TNF-α is a key mediator of septic shock and plays an important role as major factor in endotoxin20,21 and super antigen toxicity22. Mice are protected against lethality when TNF activity was antagonized with TNF antibodies or soluble human TNFRs22,32,33,34. Mice deficient for the TNF receptor TNFRp55 have been shown to be resistant to endotoxin shock because of largely abolished TNF-α signaling35. Regulators of TNF-α such as the rhomboid family member iRhom2 that interact with TACE to regulate TNF-α shedding showed reduced TNF-α plasma levels and enhanced survival after a lethal LPS dose36. This suggests that direct inhibition of TNF-α as well as altered regulation of TNF-α signaling leads to a survival benefit of mice after LPS-induced septic shock. Our data revealed that PLD1 is a key regulator of TNF-α expression upon sepsis because PLD1 plays a major role in the MEK-ERK1/2 mitogen-activated protein kinase (MAPK) pathway upon LPS induction of TNF-α gene expression. We found PLD1 to be responsible for the phosphorylation of MEK1/2 and ERK1/2 after LPS-induced TLR4 activation. LPS induction of the TNF-α gene in monocytes was already shown by Guha and colleagues who propose that activation of the MEK/ERK1/2 pathway leads to the generation of EGR-1 that binds to the TF promoter- and in association with AP-1 and c-Rel/p65- induces TF gene expression24. In line with these results we detected reduced amount of EGR-1 protein by Western blot and reduced Egr-1 expression after LPS stimulation of PLD1 deficient MEFs suggesting a crucial role for PLD1 in the LPS-TLR4-MEK-ERK1/2-EGR-1 axis responsible for TF expression in septic shock. A role for PLD1 in LPS-induced TNF-α expression in vitro was already shown by Oh and colleagues in 201437. They found PLD1 to be important for LPS-TLR4 induced regulation of TNF-α expression in vitro. However, they used Raw 264.7 cells and proposed PLD1 mediated regulation of S6K1/JNK by knock-down strategies. In contrast we here did not observe any differences in the phosphorylation of SAPK/JNK or p38 after LPS induced activation of MEFs using PLD1 deficient cells suggesting that there might be differences according to the experimental setup or the method how to block PLD1 activity.

Different groups in the past reported about a critical role of PLD1 in TNF-α triggered inflammatory diseases such as peritonitis38, myocardial infarction and reperfusion injury9 and arthritis39. However, in a recent study the impact of PLD2 upon sepsis was examined13. PLD2 deficiency increased survival of mice and decreased vital organ damage with decreased production of inflammatory cytokines such as TNF, IL-1 and IL-17. However, the authors did not investigate TNF-α expression levels in septic mice. Using antisense oligonucleotides, Sethu and colleagues already showed in 2008 that coupling of TNF-α to the activation of ERK1/2 phosphorylation is inhibited by antisense to PLD1 but not to PLD240 suggesting a specific regulation of TNF-α expression by PLD1 and not PLD2.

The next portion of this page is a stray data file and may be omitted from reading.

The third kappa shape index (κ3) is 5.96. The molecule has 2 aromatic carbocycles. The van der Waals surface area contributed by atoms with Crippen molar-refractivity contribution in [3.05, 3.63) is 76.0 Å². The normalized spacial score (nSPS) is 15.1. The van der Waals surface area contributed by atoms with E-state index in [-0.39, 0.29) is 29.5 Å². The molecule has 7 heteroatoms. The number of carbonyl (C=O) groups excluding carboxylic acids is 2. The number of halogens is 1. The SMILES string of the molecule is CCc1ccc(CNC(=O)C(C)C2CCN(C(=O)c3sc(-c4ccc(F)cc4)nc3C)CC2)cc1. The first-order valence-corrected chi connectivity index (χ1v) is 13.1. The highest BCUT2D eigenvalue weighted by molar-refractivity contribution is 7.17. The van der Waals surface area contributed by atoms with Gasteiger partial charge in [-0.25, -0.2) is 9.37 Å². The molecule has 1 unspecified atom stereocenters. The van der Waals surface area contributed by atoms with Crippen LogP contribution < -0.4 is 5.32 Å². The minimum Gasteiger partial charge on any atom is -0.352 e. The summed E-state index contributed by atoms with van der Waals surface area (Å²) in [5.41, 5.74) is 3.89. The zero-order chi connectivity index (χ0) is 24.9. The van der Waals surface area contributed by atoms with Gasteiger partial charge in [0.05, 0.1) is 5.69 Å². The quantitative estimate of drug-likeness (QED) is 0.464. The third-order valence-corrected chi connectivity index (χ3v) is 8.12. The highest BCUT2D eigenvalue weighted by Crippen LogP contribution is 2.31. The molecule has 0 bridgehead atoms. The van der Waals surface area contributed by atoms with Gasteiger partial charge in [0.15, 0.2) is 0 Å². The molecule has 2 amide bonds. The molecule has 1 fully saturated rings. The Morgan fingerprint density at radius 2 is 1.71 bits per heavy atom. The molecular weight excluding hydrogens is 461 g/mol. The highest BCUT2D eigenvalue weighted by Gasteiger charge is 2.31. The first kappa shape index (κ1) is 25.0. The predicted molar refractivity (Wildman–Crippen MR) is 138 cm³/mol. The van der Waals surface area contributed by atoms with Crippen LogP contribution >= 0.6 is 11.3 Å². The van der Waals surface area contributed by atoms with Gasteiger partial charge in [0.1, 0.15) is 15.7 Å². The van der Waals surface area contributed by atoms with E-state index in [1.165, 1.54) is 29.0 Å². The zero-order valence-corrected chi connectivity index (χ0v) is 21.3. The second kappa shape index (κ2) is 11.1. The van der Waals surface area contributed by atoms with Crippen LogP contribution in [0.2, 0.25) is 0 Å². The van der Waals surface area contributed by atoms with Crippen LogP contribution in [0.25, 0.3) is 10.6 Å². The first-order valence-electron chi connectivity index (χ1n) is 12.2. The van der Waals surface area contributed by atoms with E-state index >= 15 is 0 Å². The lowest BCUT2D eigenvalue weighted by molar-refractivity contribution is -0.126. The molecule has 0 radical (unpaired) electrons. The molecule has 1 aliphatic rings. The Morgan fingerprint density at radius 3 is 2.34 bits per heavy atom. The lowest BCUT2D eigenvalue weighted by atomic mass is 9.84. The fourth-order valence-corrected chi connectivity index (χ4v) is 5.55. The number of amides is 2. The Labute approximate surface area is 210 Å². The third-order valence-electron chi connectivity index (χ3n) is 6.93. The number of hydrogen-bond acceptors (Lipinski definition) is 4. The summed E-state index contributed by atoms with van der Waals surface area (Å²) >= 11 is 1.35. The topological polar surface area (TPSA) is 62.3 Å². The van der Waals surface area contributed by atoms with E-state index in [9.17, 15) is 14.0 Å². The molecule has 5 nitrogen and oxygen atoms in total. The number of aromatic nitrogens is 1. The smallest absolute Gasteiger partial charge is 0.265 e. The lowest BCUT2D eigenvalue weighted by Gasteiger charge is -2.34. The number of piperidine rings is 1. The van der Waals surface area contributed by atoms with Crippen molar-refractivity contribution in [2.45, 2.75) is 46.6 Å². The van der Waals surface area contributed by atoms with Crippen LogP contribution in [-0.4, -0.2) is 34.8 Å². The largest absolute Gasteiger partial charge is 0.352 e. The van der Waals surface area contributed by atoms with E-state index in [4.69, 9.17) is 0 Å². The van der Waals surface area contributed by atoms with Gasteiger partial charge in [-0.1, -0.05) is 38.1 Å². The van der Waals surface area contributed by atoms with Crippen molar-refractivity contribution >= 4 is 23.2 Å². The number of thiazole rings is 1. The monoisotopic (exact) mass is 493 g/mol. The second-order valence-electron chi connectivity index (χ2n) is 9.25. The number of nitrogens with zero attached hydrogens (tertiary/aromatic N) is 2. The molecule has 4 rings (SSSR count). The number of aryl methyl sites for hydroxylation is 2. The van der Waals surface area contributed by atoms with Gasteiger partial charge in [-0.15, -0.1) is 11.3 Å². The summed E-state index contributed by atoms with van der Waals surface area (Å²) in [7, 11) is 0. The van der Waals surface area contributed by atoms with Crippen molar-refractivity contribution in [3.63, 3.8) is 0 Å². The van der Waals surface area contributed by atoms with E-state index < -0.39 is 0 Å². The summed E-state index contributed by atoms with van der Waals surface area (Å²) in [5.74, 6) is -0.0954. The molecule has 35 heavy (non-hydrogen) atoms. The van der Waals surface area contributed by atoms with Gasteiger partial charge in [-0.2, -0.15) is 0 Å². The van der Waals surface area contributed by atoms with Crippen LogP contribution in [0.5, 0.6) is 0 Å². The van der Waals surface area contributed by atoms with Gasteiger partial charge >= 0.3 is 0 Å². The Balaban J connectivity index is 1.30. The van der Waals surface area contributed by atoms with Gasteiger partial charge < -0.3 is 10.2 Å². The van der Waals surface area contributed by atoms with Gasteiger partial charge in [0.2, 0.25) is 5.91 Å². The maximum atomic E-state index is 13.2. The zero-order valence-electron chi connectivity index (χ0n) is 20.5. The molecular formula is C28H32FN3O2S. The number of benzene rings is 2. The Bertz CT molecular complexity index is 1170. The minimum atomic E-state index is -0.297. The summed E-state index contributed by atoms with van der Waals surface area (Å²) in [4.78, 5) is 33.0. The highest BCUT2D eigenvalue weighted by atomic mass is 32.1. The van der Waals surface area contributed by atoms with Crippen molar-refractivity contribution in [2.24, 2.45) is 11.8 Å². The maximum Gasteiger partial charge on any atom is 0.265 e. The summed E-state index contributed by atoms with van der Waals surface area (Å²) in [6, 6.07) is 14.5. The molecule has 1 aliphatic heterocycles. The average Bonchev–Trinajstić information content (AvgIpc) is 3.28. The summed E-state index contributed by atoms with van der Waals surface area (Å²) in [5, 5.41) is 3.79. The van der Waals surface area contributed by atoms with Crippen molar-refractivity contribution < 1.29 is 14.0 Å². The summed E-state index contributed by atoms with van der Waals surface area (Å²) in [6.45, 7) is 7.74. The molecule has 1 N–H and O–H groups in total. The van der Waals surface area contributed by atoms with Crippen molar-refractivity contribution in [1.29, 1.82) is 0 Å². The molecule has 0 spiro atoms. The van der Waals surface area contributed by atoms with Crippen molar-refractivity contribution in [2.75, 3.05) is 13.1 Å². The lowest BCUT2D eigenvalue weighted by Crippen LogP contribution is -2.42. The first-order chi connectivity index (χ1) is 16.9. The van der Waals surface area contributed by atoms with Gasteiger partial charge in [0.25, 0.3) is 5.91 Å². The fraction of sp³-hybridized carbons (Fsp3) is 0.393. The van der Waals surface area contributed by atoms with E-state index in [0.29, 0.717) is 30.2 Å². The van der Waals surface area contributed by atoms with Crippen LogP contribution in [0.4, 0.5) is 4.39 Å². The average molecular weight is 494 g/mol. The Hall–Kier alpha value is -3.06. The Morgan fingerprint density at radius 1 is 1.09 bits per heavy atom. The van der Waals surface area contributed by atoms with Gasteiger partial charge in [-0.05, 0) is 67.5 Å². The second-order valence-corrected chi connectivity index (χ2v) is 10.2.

The PLD superfamily is discussed to be a therapeutic target for years because PLDs play a significant role in neurodegenerative disease such as Alzheimer’s disease41,42, hypertension43,44,45 and cancer46. Furthermore, PLD1 deficient mice are protected against arterial thrombosis because PLD1 is important for integrin αIIbβ3-mediated platelet activation and thrombus formation under high shear conditions11. A potential advantage of PLD1 inhibition is that this approach does not lead to bleeding complications in mice47 suggesting that PLD1 inhibition might be safer than other anti-thrombotic therapies as currently used in clinical practice.

A recent study revealed that PLD1 is also a major regulator of platelet-mediated inflammation28. PLD1 does not only regulate GPIb-mediated integrin activation following aggregate formation under high shear11 but also induces regulation of GPIb in platelet-mediated inflammation28 by modulating PLCγ2 phosphorylation and integrin activation via Src kinases. This suggests that PLD1 deficiency might protect against arterial thrombosis and platelet-mediated responses upon inflammation. Accordingly, increased platelet and leukocyte numbers in blood were detected whereas less neutrophils and platelets were found in lungs of septic mice. Moreover, the defective integrin αIIbβ3 activation of PLD1 deficient platelets described in the past11,28 were confirmed also in septic animals.

Activated αIIbβ3 integrin has been implicated in the coagulant activity of platelets48,49. To determine a possible role for PLD1 in phosphatidylserine exposure necessary to provide a pro-coagulant surface important for thrombin generation, we induced thrombus formation on collagen under flow and measured AnnexinV binding of platelets. As expected, significantly reduced PS exposure of platelets was measured when experiments were performed with whole blood from Pld1−/− mice (Fig. 6E). Accordingly, the formation of thrombin was reduced because the ETP under basal condition and after stimulation of platelets with thrombin was significantly reduced in Pld1−/− PRP compared to controls (Fig. 6A–C). Thus, thrombotic complications might be reduced in septic PLD1 deficient mice because acute DIC including massive thrombin formation and microvascular thrombosis responsible for multiple organ dysfunctions might be decreased in septic PLD1 deficient mice. Reduced intravascular aggregate formation in liver and lungs of PLD1 deficient mice was observed accordingly (Fig. 3A,E).